The notorious and unruly wine yeast that creates flavors of mushroom, forest floor and earth flavors at its best and goat, horse sweat and barnyard at its funkiest has, in the past decade, gained an unlikely place deep in the hearts of beermakers. Brettanomyces, though feared by most winemakers as a spoilage agent, is now a key component of the brewing operation at Russian River Brewing Company. Many other breweries, including Ballast Point in San Diego County, New Belgium in Colorado and Jolly Pumpkin in Michigan, have put out beers potently affected by Brettanomyces.
But other brewers remain reluctant. They cite the facility with which the yeast can spread through a space and the difficulty in banishing it from the premises as the best reasons not to utilize it. “Brett,” as it’s informally called, will bore into wood and can dwell in wine barrels even when they’re dry and empty, feeding on the cellulose itself for months or even years. When beer or wine is added to such infected barrels, the Brettanomyces surges into activity, fermenting the sugars and creating alcohol.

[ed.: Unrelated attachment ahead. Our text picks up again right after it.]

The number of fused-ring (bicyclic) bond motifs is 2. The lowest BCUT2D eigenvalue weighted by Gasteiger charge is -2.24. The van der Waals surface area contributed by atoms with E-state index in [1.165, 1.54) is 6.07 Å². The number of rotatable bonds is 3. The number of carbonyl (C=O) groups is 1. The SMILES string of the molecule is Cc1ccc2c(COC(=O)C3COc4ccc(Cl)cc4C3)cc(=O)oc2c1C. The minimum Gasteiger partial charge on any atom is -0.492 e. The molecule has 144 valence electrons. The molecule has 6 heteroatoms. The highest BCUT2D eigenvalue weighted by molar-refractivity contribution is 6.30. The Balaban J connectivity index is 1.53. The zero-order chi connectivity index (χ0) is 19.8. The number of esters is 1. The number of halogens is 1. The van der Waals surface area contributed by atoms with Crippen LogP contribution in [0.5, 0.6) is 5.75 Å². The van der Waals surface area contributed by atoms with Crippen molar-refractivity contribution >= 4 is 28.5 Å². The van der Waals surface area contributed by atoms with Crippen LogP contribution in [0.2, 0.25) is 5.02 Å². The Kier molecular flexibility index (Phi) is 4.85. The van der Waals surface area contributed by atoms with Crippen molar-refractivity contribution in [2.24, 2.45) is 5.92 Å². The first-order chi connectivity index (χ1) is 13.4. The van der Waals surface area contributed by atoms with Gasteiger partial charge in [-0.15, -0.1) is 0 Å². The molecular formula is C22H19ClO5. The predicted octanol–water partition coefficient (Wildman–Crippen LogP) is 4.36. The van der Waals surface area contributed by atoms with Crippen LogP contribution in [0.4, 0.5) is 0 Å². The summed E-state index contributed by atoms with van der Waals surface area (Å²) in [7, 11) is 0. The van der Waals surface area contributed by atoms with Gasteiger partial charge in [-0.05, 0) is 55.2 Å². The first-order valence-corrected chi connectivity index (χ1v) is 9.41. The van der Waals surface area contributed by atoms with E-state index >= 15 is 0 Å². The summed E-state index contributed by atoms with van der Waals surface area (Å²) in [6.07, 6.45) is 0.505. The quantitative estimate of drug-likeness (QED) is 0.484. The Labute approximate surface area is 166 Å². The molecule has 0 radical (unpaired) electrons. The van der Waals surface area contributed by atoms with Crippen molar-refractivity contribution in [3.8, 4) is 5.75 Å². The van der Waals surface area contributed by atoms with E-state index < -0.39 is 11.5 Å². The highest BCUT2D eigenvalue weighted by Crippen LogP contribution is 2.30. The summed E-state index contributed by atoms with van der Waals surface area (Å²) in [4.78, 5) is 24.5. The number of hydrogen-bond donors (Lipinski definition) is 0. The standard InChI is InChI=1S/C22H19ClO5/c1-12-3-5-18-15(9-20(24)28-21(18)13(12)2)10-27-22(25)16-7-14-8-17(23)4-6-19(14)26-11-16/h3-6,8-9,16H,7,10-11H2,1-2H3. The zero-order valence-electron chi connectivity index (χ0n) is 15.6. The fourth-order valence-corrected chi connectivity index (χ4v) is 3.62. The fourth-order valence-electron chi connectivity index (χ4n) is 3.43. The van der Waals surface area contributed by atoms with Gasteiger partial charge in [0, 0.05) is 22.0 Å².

Ethyl-chain byproducts, meanwhile, create both the revered and the reviled funkiness. Many brewers who work with Brett also utilize Pediococcus, Lactobacillus and Acetobacter, microbes that can produce eyeball-twisting sourness.
At Stone Brewing Company in San Diego, founder Greg Koch loves sour beers so much that he has hosted the “Sour Fest” three summers in a row, but he hasn’t yet dared to utilize Brettanomyces or other bacteria in his facility.
“The complexity and flavor characteristics that you can achieve with Brettanomyces open up a whole new world,” praises Koch, who discovered Brett beers on a tasting tour in Belgium 15 years ago. “The thing is, you could equate having Brett in the brewery to playing with fire in a gasoline factory.”
Brettanomyces is capable of airborne dispersal, and once it touches a piece of equipment, that item may be considered ruined. Local wineries like Simi, Robert Mondavi and Heitz Cellar have all battled with Brett invasions. Treatment with sulfur dioxide may kill Brett colonies, but more commonly, the tainted equipment is simply thrown away—or passed on to other brewers. Russian River picks up used barrels from local wineries each spring for aging its sour beers. Some barrels may be already infected with microbes. Others are manually inoculated.
Sour beers originated in Belgium, where brewers once left their fermenting pots of beer exposed to the outdoor air, a technique called “spontaneous fermentation.” Airborne wild yeasts and bacteria would settle into the beer, thrive, multiply, create alcohol and leave their musky mark on the scent and taste of the stuff. None of this microbiology was understood, however, until 1904 when N. Hjelte Claussen, then director of New Carlsberg Brewery, first isolated and named Brettanomyces in a lab in Denmark.